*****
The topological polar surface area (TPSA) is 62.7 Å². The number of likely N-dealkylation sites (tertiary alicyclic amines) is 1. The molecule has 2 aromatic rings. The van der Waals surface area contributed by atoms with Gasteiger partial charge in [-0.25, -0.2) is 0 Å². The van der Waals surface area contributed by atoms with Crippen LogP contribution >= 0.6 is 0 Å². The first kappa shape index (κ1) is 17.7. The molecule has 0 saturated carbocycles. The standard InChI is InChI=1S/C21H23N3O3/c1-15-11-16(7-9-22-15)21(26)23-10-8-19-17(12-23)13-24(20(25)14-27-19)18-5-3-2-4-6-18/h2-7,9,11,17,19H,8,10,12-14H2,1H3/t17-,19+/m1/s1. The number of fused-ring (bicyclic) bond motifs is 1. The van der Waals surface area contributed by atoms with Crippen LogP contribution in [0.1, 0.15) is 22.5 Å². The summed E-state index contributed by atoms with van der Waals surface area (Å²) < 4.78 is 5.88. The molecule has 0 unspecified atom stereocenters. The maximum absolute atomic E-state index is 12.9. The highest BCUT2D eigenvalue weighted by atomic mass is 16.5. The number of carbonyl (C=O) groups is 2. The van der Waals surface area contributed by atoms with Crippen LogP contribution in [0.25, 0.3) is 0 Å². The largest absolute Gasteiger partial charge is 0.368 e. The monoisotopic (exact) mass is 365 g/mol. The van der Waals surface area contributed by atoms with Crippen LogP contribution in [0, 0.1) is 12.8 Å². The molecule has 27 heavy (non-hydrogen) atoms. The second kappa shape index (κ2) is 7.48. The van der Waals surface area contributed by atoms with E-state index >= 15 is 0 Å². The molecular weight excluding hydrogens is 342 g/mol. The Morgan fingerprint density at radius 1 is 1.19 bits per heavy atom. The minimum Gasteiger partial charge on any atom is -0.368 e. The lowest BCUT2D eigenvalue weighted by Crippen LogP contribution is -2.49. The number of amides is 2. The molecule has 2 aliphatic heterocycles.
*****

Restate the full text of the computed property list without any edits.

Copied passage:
The topological polar surface area (TPSA) is 62.7 Å². The number of likely N-dealkylation sites (tertiary alicyclic amines) is 1. The molecule has 2 aromatic rings. The van der Waals surface area contributed by atoms with Gasteiger partial charge in [-0.25, -0.2) is 0 Å². The van der Waals surface area contributed by atoms with Crippen LogP contribution >= 0.6 is 0 Å². The first kappa shape index (κ1) is 17.7. The molecule has 0 saturated carbocycles. The standard InChI is InChI=1S/C21H23N3O3/c1-15-11-16(7-9-22-15)21(26)23-10-8-19-17(12-23)13-24(20(25)14-27-19)18-5-3-2-4-6-18/h2-7,9,11,17,19H,8,10,12-14H2,1H3/t17-,19+/m1/s1. The number of fused-ring (bicyclic) bond motifs is 1. The van der Waals surface area contributed by atoms with Crippen LogP contribution in [0.1, 0.15) is 22.5 Å². The summed E-state index contributed by atoms with van der Waals surface area (Å²) < 4.78 is 5.88. The molecule has 0 unspecified atom stereocenters. The maximum absolute atomic E-state index is 12.9. The highest BCUT2D eigenvalue weighted by atomic mass is 16.5. The number of carbonyl (C=O) groups is 2. The van der Waals surface area contributed by atoms with Crippen LogP contribution in [0.25, 0.3) is 0 Å². The largest absolute Gasteiger partial charge is 0.368 e. The monoisotopic (exact) mass is 365 g/mol. The van der Waals surface area contributed by atoms with Crippen LogP contribution in [0, 0.1) is 12.8 Å². The molecule has 27 heavy (non-hydrogen) atoms. The second kappa shape index (κ2) is 7.48. The van der Waals surface area contributed by atoms with E-state index >= 15 is 0 Å². The molecular weight excluding hydrogens is 342 g/mol. The Morgan fingerprint density at radius 1 is 1.19 bits per heavy atom. The minimum Gasteiger partial charge on any atom is -0.368 e. The lowest BCUT2D eigenvalue weighted by Crippen LogP contribution is -2.49. The number of amides is 2. The molecule has 2 aliphatic heterocycles.